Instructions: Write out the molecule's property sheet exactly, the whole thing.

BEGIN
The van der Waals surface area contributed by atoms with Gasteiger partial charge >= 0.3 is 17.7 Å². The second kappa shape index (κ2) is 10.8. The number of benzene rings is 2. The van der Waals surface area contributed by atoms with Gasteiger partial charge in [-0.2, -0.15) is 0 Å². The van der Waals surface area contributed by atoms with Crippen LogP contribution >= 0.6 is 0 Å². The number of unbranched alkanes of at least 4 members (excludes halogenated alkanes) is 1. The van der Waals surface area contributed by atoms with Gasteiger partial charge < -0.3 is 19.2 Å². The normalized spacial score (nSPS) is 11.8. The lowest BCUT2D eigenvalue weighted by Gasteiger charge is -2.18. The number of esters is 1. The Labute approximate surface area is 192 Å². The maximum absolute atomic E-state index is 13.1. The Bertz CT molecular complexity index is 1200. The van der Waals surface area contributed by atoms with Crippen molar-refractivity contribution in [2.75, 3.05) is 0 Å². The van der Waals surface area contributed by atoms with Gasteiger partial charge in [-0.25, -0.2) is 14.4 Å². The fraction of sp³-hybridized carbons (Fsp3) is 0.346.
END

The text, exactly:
The van der Waals surface area contributed by atoms with Gasteiger partial charge >= 0.3 is 17.7 Å². The second kappa shape index (κ2) is 10.8. The number of benzene rings is 2. The van der Waals surface area contributed by atoms with Gasteiger partial charge in [-0.2, -0.15) is 0 Å². The van der Waals surface area contributed by atoms with Crippen LogP contribution >= 0.6 is 0 Å². The number of unbranched alkanes of at least 4 members (excludes halogenated alkanes) is 1. The van der Waals surface area contributed by atoms with Gasteiger partial charge < -0.3 is 19.2 Å². The normalized spacial score (nSPS) is 11.8. The lowest BCUT2D eigenvalue weighted by Gasteiger charge is -2.18. The number of esters is 1. The Labute approximate surface area is 192 Å². The maximum absolute atomic E-state index is 13.1. The Bertz CT molecular complexity index is 1200. The van der Waals surface area contributed by atoms with Crippen molar-refractivity contribution in [2.75, 3.05) is 0 Å². The van der Waals surface area contributed by atoms with Gasteiger partial charge in [-0.25, -0.2) is 14.4 Å². The fraction of sp³-hybridized carbons (Fsp3) is 0.346.